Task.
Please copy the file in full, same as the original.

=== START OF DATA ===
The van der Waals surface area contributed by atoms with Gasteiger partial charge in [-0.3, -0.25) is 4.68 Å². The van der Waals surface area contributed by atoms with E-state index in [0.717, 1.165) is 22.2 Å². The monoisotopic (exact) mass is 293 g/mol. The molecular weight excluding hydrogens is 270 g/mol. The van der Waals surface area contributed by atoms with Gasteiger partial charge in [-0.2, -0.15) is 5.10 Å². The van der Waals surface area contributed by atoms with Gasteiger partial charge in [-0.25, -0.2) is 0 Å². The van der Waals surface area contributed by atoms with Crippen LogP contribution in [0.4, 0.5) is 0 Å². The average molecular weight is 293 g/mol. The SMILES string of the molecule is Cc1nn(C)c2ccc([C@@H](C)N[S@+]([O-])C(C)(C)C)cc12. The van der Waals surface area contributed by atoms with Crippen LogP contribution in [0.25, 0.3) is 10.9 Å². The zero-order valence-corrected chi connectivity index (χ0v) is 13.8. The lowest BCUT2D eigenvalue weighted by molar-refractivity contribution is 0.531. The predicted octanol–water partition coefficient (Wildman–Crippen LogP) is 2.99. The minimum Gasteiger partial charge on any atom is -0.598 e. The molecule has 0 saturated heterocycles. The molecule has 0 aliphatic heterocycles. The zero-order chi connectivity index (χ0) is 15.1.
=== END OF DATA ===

The van der Waals surface area contributed by atoms with Gasteiger partial charge in [-0.3, -0.25) is 4.68 Å². The van der Waals surface area contributed by atoms with E-state index in [0.717, 1.165) is 22.2 Å². The monoisotopic (exact) mass is 293 g/mol. The molecular weight excluding hydrogens is 270 g/mol. The van der Waals surface area contributed by atoms with Gasteiger partial charge in [-0.2, -0.15) is 5.10 Å². The van der Waals surface area contributed by atoms with Gasteiger partial charge in [-0.25, -0.2) is 0 Å². The van der Waals surface area contributed by atoms with Crippen LogP contribution in [0.4, 0.5) is 0 Å². The average molecular weight is 293 g/mol. The SMILES string of the molecule is Cc1nn(C)c2ccc([C@@H](C)N[S@+]([O-])C(C)(C)C)cc12. The van der Waals surface area contributed by atoms with Crippen LogP contribution in [0.25, 0.3) is 10.9 Å². The zero-order valence-corrected chi connectivity index (χ0v) is 13.8. The lowest BCUT2D eigenvalue weighted by molar-refractivity contribution is 0.531. The predicted octanol–water partition coefficient (Wildman–Crippen LogP) is 2.99. The minimum Gasteiger partial charge on any atom is -0.598 e. The molecule has 0 saturated heterocycles. The molecule has 0 aliphatic heterocycles. The zero-order chi connectivity index (χ0) is 15.1.